Before and after the church bombing
A series of bombing have been reported before and after the church bombing. The previous day, 12th November 1993, the Jaffna District Secretariat (also known as the Kachcheri) was bombed and the District Secretary (also known as the Government Agent or GA) was also injured. On the evening of the same day of the church bombing, the Nanthavil Amman Hindu Temple at Kokuvil had been bombed and on the next day, 14th November 1993, the Vairavar Hindu Temple at Varany had been bombed. The latter temple was completely destroyed. Several persons had been injured and several houses nearby had also been damaged. Bombs were also dropped within 50 metres of the Jaffna General Hospital entrance, situated within the Hospital high security zone, on 14th November 1993, the day after the church bombing. Hospitals in Killinochchi and Mulliawalai had been bombed on 15th November 1993.
A silent protest march was held by local people on 3rd December 1993, starting from the church to the office of the International Committee of the Red Cross (ICRC) and District Secretariat. One participant recalled that some protesters had covered their mouths in black cloths and carried banners. Areas nearby the church was again subjected to aerial bombing on the evening of the day the protest was held, leading to deaths of at least 8 civilians, injuries to many others and damages to shops. One church leader said that a shell had fallen in his house on the evening of 3rd December after the protest.
“Gnanartha Pradeepaya” and “Messenger”, the Sinhalese and English weekly papers published by the Catholic Archdiocese of Colombo carried news about this on 5th December 1993. Both papers reported that the Secretary of the Ministry of Defence had said this was an unfortunate missing of a target, but the Catholic Bishop of Jaffna had written to the then President D. B. Wijethunga, saying the government must accept full responsibility of this bombing. I could not find any reports of the Catholic Bishops Conference of Sri Lanka taking up this matter with the government or commenting on it.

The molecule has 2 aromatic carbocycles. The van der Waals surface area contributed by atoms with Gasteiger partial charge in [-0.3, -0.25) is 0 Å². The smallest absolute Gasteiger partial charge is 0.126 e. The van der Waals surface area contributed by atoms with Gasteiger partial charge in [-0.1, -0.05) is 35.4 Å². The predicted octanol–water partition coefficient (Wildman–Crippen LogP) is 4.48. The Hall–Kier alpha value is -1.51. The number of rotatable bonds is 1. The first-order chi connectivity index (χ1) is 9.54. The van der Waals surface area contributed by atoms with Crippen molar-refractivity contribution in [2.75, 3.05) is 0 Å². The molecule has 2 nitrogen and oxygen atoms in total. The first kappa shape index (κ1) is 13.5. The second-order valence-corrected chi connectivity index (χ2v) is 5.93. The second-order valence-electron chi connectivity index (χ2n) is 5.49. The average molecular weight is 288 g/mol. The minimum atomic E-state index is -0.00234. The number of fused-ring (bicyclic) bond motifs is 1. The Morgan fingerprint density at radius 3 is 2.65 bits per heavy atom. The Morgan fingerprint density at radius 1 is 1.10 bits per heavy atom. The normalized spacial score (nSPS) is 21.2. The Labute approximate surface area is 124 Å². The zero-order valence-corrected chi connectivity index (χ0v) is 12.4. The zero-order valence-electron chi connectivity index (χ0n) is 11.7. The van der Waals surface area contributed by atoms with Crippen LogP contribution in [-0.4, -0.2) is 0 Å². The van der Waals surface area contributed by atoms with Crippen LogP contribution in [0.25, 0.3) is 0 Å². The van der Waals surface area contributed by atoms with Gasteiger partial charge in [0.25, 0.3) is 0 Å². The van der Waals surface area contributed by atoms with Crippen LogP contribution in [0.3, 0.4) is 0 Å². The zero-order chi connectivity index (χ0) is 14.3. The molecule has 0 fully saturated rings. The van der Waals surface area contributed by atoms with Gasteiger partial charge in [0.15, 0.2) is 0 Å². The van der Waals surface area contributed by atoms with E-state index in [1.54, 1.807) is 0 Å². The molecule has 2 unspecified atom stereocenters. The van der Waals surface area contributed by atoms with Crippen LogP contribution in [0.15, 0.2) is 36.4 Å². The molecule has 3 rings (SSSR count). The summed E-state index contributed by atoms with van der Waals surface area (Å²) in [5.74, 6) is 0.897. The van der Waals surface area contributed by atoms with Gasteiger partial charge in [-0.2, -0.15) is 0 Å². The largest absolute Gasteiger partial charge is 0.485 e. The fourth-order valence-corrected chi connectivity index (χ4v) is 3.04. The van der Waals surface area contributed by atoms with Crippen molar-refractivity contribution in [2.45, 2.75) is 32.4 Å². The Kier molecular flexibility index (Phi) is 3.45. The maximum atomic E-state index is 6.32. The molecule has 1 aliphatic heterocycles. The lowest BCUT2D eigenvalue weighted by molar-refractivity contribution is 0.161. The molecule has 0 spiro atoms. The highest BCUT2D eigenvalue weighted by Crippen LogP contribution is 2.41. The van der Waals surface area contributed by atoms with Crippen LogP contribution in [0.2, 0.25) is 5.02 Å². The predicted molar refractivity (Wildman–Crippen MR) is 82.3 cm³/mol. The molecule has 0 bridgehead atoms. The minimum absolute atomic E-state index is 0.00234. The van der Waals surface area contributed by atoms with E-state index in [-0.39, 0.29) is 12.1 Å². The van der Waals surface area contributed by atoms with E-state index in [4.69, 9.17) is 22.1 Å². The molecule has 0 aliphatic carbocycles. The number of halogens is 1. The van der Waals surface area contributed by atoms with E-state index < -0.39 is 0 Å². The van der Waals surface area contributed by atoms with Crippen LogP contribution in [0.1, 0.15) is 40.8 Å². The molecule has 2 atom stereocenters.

The church community had come together to rebuild the church, forming the “St. James Church Reconstruction Board”. The Catholic Bishop of Jaffna had also been involved. Some notes of meetings and correspondence have been retained. The war and tensions in Jaffna at that time, the embargo imposed by the Sri Lanka government which had included construction materials, had made rebuilding the church very difficult. Permission of the Government Agent had to be sought even to bring sand. There has been multiple correspondence between church leaders to the President, the Ministry of Reconstruction, Rehabilitation and Social Welfare, the Resettlement and Rehabilitation Authority of the North (RRAN) and the Government Agent of Jaffna, from 1993 till at least 2002. By 14th February 2000, repairs to the main wing of the church had been done, including erection of poles, beams, repairs to the roof and walls, through contributions of parish people and benefactors amounting to Rs. 3,286,240. Parishioners had also contributed cement, sand and other building materials. According to church communications, the Jaffna Engineers Department had estimated Rs.9,078,000 to repair the church on 6th February 1994, but by 12th January 2002, only Rs.2,350,000 had been provided by the state, including the military.